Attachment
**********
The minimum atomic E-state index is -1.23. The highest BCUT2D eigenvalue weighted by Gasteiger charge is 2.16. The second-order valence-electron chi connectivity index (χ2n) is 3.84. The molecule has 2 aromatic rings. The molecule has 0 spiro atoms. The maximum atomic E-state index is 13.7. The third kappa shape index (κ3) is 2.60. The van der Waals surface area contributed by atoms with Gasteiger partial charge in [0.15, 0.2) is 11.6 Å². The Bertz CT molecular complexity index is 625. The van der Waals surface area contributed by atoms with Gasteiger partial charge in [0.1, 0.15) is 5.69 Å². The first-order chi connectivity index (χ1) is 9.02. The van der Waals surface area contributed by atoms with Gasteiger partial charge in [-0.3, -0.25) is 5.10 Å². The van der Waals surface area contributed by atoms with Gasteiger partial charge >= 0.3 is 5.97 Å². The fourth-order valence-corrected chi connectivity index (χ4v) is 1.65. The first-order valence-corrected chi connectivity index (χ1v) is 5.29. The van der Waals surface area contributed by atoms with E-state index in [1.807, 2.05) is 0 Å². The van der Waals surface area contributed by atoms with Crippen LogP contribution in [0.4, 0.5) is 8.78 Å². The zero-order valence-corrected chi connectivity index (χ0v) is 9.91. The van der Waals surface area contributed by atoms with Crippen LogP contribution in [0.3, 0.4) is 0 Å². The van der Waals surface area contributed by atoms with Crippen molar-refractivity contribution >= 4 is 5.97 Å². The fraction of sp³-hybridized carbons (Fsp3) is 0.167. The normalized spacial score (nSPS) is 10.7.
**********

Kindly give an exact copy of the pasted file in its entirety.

The minimum atomic E-state index is -1.23. The highest BCUT2D eigenvalue weighted by Gasteiger charge is 2.16. The second-order valence-electron chi connectivity index (χ2n) is 3.84. The molecule has 2 aromatic rings. The molecule has 0 spiro atoms. The maximum atomic E-state index is 13.7. The third kappa shape index (κ3) is 2.60. The van der Waals surface area contributed by atoms with Gasteiger partial charge in [0.15, 0.2) is 11.6 Å². The Bertz CT molecular complexity index is 625. The van der Waals surface area contributed by atoms with Gasteiger partial charge in [0.1, 0.15) is 5.69 Å². The first-order chi connectivity index (χ1) is 9.02. The van der Waals surface area contributed by atoms with Gasteiger partial charge in [-0.3, -0.25) is 5.10 Å². The van der Waals surface area contributed by atoms with Gasteiger partial charge >= 0.3 is 5.97 Å². The fourth-order valence-corrected chi connectivity index (χ4v) is 1.65. The first-order valence-corrected chi connectivity index (χ1v) is 5.29. The van der Waals surface area contributed by atoms with E-state index in [1.807, 2.05) is 0 Å². The van der Waals surface area contributed by atoms with Crippen LogP contribution in [0.4, 0.5) is 8.78 Å². The zero-order valence-corrected chi connectivity index (χ0v) is 9.91. The van der Waals surface area contributed by atoms with Crippen LogP contribution in [0.3, 0.4) is 0 Å². The van der Waals surface area contributed by atoms with Crippen molar-refractivity contribution >= 4 is 5.97 Å². The fraction of sp³-hybridized carbons (Fsp3) is 0.167. The normalized spacial score (nSPS) is 10.7.